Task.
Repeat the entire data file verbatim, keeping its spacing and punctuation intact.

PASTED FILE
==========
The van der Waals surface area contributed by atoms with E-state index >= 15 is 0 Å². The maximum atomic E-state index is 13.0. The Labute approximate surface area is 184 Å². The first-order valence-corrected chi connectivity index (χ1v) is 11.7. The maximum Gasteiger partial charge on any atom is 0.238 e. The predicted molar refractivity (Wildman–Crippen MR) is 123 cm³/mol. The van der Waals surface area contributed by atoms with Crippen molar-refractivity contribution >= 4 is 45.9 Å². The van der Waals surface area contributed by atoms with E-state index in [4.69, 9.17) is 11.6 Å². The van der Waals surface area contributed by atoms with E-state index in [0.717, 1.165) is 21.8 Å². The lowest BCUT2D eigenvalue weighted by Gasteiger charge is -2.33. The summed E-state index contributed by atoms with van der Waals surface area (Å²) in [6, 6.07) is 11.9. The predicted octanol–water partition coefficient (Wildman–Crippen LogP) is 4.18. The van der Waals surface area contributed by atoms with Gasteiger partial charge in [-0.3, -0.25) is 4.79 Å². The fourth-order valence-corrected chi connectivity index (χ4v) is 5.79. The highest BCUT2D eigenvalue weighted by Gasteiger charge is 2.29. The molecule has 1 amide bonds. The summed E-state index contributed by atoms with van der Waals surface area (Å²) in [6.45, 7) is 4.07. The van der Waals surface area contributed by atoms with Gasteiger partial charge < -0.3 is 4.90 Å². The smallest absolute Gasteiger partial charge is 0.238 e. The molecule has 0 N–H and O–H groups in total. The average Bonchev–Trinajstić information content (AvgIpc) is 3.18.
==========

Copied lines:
The van der Waals surface area contributed by atoms with E-state index >= 15 is 0 Å². The maximum atomic E-state index is 13.0. The Labute approximate surface area is 184 Å². The first-order valence-corrected chi connectivity index (χ1v) is 11.7. The maximum Gasteiger partial charge on any atom is 0.238 e. The predicted molar refractivity (Wildman–Crippen MR) is 123 cm³/mol. The van der Waals surface area contributed by atoms with Crippen molar-refractivity contribution >= 4 is 45.9 Å². The van der Waals surface area contributed by atoms with E-state index in [4.69, 9.17) is 11.6 Å². The van der Waals surface area contributed by atoms with E-state index in [0.717, 1.165) is 21.8 Å². The lowest BCUT2D eigenvalue weighted by Gasteiger charge is -2.33. The summed E-state index contributed by atoms with van der Waals surface area (Å²) in [6, 6.07) is 11.9. The predicted octanol–water partition coefficient (Wildman–Crippen LogP) is 4.18. The van der Waals surface area contributed by atoms with Gasteiger partial charge in [-0.3, -0.25) is 4.79 Å². The fourth-order valence-corrected chi connectivity index (χ4v) is 5.79. The highest BCUT2D eigenvalue weighted by Gasteiger charge is 2.29. The molecule has 1 amide bonds. The summed E-state index contributed by atoms with van der Waals surface area (Å²) in [6.45, 7) is 4.07. The van der Waals surface area contributed by atoms with Gasteiger partial charge < -0.3 is 4.90 Å². The smallest absolute Gasteiger partial charge is 0.238 e. The molecule has 0 N–H and O–H groups in total. The average Bonchev–Trinajstić information content (AvgIpc) is 3.18.